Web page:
Photo: H John Voorhees III / Hearst Connecticut Media
By Frank Juliano and Alex Wolff
Even in these days of incessant tweets, texts and Facebook posts, a century-old form of social media is drawing new enthusiasts by embracing the latest technology.
Members of amateur, or ham, radio clubs in the area may use everything from a telegraph key and Morse code to satellites to transmit video, digital data and voice communications.
Simons said people take up the hobby for many reasons, including to participate in contests, where some compete to make the most point-to-point connections in a given time frame, or to communicate for emergency preparedness. Others are interested in Dxing — which means communicating over great distances, and some will operate a station for various special events…. Read More
Jamboree by Jim Wilson Despite two typhoons in the past few weeks, the World Scout Jamboree is up and running in Kirara-hama, Yamaguchi, Japan. More t... Read more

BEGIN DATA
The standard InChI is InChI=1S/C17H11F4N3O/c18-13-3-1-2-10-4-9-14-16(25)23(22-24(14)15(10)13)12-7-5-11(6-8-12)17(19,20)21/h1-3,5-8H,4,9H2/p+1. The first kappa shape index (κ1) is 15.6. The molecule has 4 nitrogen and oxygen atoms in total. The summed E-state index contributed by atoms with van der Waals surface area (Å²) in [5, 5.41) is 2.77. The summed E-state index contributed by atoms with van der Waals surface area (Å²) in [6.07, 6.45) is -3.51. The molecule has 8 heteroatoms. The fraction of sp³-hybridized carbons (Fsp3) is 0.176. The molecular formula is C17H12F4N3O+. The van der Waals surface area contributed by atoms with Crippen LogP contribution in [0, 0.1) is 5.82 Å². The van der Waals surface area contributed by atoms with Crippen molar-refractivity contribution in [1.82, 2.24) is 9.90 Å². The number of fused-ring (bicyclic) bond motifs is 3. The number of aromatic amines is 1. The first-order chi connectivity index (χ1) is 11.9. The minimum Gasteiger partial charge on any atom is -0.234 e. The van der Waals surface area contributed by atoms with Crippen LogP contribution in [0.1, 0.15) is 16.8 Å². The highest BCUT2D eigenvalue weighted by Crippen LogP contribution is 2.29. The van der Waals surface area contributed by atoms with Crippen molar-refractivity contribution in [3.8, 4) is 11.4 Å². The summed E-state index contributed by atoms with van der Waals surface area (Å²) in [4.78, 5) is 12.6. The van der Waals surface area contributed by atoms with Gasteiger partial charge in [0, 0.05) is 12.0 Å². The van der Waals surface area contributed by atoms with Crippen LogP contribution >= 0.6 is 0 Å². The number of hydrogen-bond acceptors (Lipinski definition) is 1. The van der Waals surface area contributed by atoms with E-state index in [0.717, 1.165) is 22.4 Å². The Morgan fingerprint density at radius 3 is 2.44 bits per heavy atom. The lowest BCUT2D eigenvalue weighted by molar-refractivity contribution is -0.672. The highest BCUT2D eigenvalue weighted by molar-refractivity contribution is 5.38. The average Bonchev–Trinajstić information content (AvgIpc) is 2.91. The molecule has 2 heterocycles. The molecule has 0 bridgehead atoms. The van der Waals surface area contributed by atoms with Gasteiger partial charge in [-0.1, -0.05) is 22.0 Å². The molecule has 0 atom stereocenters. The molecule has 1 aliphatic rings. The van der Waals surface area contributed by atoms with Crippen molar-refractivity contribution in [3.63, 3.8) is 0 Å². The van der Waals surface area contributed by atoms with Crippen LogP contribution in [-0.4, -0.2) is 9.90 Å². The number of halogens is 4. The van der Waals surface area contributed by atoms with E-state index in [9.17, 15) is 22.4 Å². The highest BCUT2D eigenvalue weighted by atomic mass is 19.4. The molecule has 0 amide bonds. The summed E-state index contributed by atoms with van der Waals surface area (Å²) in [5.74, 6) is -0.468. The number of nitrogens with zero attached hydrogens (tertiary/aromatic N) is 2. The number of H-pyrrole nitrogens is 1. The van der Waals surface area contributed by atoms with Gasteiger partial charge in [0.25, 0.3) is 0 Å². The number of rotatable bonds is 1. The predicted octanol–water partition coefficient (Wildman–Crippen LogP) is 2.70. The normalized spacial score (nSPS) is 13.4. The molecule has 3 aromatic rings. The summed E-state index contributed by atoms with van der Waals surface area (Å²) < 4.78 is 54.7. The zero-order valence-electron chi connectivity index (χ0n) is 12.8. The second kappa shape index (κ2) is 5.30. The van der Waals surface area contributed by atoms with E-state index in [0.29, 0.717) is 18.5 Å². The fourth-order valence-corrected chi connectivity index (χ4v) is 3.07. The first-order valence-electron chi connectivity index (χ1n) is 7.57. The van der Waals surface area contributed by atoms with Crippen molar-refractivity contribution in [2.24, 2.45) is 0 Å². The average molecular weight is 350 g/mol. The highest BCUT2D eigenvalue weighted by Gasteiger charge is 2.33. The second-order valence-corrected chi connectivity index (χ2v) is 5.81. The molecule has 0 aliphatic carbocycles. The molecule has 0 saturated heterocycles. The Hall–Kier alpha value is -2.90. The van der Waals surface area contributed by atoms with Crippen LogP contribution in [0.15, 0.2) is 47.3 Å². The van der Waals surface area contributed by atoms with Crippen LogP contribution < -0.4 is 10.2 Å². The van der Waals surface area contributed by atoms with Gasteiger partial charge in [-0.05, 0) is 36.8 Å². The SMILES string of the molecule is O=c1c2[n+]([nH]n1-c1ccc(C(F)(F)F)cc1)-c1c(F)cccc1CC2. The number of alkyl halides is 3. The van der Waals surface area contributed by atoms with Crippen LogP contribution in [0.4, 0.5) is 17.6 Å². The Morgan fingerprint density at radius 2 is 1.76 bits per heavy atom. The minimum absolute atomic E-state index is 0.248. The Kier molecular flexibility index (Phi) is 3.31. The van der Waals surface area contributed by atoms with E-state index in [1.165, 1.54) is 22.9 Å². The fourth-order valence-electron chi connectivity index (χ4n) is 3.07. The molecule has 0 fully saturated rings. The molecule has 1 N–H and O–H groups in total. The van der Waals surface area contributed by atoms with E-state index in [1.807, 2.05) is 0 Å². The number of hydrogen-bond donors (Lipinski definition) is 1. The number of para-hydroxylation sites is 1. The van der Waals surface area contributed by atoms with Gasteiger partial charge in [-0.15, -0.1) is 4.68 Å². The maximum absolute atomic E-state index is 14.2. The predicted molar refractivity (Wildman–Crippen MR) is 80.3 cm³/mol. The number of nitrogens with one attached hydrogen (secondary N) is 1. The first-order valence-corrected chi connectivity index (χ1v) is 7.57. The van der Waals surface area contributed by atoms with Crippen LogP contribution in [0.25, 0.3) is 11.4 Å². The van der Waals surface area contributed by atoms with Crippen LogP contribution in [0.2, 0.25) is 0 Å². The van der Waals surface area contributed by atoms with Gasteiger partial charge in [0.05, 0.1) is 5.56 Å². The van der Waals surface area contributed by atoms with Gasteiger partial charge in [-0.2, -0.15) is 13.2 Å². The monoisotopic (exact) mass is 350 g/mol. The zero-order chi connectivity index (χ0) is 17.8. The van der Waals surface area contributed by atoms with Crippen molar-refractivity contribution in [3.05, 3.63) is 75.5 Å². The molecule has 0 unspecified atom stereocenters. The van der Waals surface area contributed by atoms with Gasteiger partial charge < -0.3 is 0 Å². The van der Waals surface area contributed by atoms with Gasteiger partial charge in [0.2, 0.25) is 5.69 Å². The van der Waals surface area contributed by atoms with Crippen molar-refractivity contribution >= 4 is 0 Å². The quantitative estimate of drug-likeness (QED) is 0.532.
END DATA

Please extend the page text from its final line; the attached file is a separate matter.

DB-750X Description All of the features you want at an affordable price. The newest mobile added to the Powerwerx lineup features Narrow band transmi... Read more
At the ARRL Executive Committee (EC) meeting on October 3 in Bloomington, Minnesota, ARRL General Counsel Chris Imlay, W3KD, presented a draft plan fo... Read more
By Christopher Williams Ofcom proposes that people with “power line” networking equipment could face prosecution if it interferes with rad... Read more
T42US- HAVANA CUBA (October 21 to October 28) … The 7163 DX Group and the Federacion de Radioaficionados de Cuba (FRC) are pleased to announce the upc... Read more
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